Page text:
At this time, no generic Namenda products are available. The medication is currently protected by a patent that prevents any generic versions from being made in the United States. When this patent expires in April 2015, other drug companies can begin manufacturing a generic Namenda medication. While you may see so-called generic versions on the Internet, these drugs are fake and potentially dangerous.
Generic Namenda: An Overview
Namenda® (memantine hydrochloride) is a prescription medication used for Alzheimer's disease. It is part of a group of medications known as NMDA receptor antagonists. It is the only medication in its class approved to treat Alzheimer's disease.
Namenda is made by Forest Laboratories, Inc. It is currently under the protection of a patent that prevents any generic Namenda from being manufactured in the United States. Yet if you search the Internet for "generic Namenda," you may find a number of companies selling it. The fact is that these medicines may be fake, substandard, and potentially dangerous. Generic Namenda may be available from another country, but there is really no way of knowing if you are actually getting genuine Namenda. You should not buy any generic Namenda until an approved version is available.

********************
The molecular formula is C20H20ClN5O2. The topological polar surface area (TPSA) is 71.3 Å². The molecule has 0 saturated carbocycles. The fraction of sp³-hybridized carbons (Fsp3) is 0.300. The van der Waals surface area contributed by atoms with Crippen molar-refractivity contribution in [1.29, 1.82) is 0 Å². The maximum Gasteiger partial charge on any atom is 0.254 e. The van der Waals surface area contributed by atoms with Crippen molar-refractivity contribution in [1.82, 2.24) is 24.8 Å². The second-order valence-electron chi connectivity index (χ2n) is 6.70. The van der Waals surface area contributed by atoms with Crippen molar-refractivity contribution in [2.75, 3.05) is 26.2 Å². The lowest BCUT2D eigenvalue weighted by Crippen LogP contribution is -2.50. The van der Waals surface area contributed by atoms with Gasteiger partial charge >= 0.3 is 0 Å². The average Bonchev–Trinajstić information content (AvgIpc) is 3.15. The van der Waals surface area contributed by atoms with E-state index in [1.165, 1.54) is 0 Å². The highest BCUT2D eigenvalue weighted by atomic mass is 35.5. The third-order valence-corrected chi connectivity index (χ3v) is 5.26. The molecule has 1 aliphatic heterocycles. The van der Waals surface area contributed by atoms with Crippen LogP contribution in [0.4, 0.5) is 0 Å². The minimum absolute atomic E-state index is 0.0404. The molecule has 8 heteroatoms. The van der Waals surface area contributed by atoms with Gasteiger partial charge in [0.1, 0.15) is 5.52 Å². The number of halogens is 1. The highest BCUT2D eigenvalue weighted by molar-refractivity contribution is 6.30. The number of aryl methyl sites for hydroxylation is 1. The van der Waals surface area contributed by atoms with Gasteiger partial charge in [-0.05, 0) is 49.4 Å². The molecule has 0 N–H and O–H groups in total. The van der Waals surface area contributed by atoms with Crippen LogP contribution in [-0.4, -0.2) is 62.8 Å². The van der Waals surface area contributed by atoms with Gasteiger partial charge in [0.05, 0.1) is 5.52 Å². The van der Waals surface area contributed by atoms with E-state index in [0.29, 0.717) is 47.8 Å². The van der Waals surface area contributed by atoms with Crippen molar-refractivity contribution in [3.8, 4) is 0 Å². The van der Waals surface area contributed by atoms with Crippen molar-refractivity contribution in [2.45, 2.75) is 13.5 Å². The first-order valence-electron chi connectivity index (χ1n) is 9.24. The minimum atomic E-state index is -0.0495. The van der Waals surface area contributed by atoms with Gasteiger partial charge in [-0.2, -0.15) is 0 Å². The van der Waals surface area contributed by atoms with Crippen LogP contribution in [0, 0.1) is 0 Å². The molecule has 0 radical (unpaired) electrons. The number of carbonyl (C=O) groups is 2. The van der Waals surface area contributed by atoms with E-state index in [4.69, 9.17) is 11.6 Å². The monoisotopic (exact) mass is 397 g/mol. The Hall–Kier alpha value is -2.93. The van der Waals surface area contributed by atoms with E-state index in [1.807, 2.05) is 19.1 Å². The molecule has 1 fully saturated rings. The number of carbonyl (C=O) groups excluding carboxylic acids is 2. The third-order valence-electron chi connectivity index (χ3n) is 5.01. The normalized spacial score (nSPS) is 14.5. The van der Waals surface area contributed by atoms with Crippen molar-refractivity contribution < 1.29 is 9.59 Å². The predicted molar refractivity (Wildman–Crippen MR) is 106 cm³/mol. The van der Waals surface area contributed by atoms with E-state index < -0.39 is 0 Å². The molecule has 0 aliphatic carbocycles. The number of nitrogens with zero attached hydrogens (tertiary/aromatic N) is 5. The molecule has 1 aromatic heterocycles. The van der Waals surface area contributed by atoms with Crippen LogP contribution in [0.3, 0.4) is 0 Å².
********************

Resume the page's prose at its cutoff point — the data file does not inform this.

When Will Generic Namenda Be Available?
The first patent for Namenda is set to expire in April 2015. This is the earliest predictable date that a generic version of the drug could become available. However, other circumstances could come up to extend or shorten the exclusivity period. This could include such things as other patents for specific Namenda uses or lawsuits.
Is Memantine the Same as Generic Namenda?
No -- memantine hydrochloride is the active ingredient in Namenda, but is not a generic version of it. What can be confusing is that, oftentimes, the active ingredient of any drug is referred to as the "generic name." The generic name is different from a generic version of a medicine. In order for there to be a generic version of a medicine, the original medicine must have gone off-patent and another company besides the original manufacturer must make the product. All medications have generic names; not all medications have generic versions available.